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Three California Churches Sue Gov. Newsom

3 California churches are fighting back against Newsom's singing and chanting ban that he implemented recently in his state.


Governor Newsom has developed quite a habit for targeting churches in his state during the Corona Virus pandemic.

Now he’s shut them down again. 

Just recently he tried to ban singing in them.

Now 3 are fighting back. 

As reported by Yahoo:

Three California churches are bringing a federal lawsuit against the state over Governor Gavin Newsom’s ban on singing as a part of religious services, claiming that the coronavirus restriction is being applied to them in a discriminatory manner.

The Calvary Chapel of Ukiah, Calvary Chapel Fort Bragg, and River of Life Church say that the governor’s ban violates the northern California churches’ constitutional rights to freedom of speech and due process.

Coronavirus cases in California began to spike at the end of June, and by July 7 the state recorded 11,700 cases in a single day. On July 1, Newsom banned singing and chanting during indoor church services but permitted the same activities in other contexts in the same counties, say the plaintiffs, who call the action a “worship ban.”

Newsom had previously allowed houses of worship to resume services several weeks earlier on May 25. On July 13, as cases of the virus continued to increase, Newsom imposed restrictions again on church services as well as businesses including indoor restaurants, gyms, and hair salons.

“Places of worship must therefore discontinue indoor singing and chanting activities” as well as limit indoor attendance at church services to 25 percent of building capacity or a maximum of 100 attendees, whichever is lower, California’s health guidance now reads.

The lawsuit, filed in the Eastern District of California, names Newsom as a defendant as well as California’s Public Health Director Dr. Sonia Angell and the public health officers for Mendocino and Butte Counties. The churches are represented by American Center for Law and Justice, including attorney Jay Sekulow, who served as lead outside counsel to President Trump during his impeachment trial.

The plaintiffs describe themselves in the lawsuit as evangelical Christian churches with “sincerely held religious beliefs” who are “committed to the teachings of the Bible” and for whom “singing and praying aloud as a body of Christ is an integral part of worship.”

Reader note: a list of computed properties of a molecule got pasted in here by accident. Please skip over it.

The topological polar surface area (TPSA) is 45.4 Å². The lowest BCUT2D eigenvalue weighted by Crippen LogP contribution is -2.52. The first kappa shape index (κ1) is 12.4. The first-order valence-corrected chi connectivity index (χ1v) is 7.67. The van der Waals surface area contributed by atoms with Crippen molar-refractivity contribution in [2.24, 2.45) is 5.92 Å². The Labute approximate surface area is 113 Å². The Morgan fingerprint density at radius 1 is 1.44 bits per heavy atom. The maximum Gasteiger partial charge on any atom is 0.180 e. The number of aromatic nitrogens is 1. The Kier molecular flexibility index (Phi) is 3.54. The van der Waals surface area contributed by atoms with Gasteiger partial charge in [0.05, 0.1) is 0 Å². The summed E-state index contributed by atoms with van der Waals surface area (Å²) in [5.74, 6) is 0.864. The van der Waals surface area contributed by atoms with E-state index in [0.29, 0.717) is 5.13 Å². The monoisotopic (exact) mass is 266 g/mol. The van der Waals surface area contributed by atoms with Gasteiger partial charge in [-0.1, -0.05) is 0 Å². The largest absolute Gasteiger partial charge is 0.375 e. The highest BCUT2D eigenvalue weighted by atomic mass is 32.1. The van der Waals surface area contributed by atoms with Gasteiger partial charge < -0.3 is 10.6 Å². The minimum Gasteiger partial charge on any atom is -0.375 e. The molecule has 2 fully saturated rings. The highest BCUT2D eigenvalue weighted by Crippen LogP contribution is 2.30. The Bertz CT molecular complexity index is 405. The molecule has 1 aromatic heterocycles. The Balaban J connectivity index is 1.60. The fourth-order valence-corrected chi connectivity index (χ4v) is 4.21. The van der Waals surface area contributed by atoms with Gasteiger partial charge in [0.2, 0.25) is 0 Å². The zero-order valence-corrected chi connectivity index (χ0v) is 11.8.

More from The Hill:

The churches say the order unfairly targets places of worship, over other institutions, after the governor supported protests over George Floyd’s death and police brutality that included chanting during the pandemic.

“Despite the ongoing and even increasing restrictions on the protected First Amendment rights to freely assemble and engage in religious exercise as it relates to places of worship, Newsom has been unwavering in his support of massive protests in California,” the lawsuit said.

In recent weeks, public health officials and medical professionals have pointed to evidence that suggests that talking and increased ventilation — two functions that occur when singing — increase germ particles in the air. The officials suggest that these particles, that could contain COVID-19, can linger in the air for a time and be ingested, possibly causing infection.

The lawsuit comes as more legal battles challenging the coronavirus restrictions on places of worship have been denied by judges, who rule the state has more authority during the public health emergency, The Sacramento Bee reported.

The lawyers argued that singing and praying aloud “is an integral part of worship for believers” and cited scripture that instructs followers to sing.

Jordan Sekulow, the executive director of the ACLJ, criticized the order, calling it an “unconstitutional abuse of power.”

“And to do it in the name of a pandemic is despicable,” he said in a statement. “This ban is clearly targeted at religion. It is clearly a violation of the First Amendment and a direct violation of religious liberty.”

ACLJ worked with Tyler & Bursch, The National Center for Law and Policy and Advocates for Faith & Freedom as the churches’ legal team. Several of these attorneys challenged Newsom’s past orders affecting places of worship during the pandemic.  

Robert Tyler of Tyler & Bursch added, “Let me be clear, the State does not have the jurisdiction to ban houses of worship from singing praises to God.”

“Since the initiation of the lockdown, restrictive mandates in the state’s health orders have been applied to houses of worship unfairly and much more aggressively than other businesses arbitrarily deemed essential, including restaurants and other gatherings,” a press release from ACLJ reads.

Newsom’s office did not immediately respond to a request for comment.

The governor announced on Monday that all bars and indoor operations of restaurants, wineries, movie theaters, family entertainment venues, zoos, museums and card rooms would shut down statewide.

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He also declared that 30 counties on a watch list would be required to close fitness centers, places of worship, offices for “Non-Critical Sectors,” personal care services, hair salons, barber shops and malls."

Newsom's general treatment of places of worship across all faiths is just part of a broader attack on the 1st Amendment that Governors and local governments have been conducting for months now. 

There is no restriction on mob violence, but spreading joy through song has been targeted for removal. 

Hopefully the court in California will do its Constitutional duty and provide the churches a win against this religious suppression in the state. 


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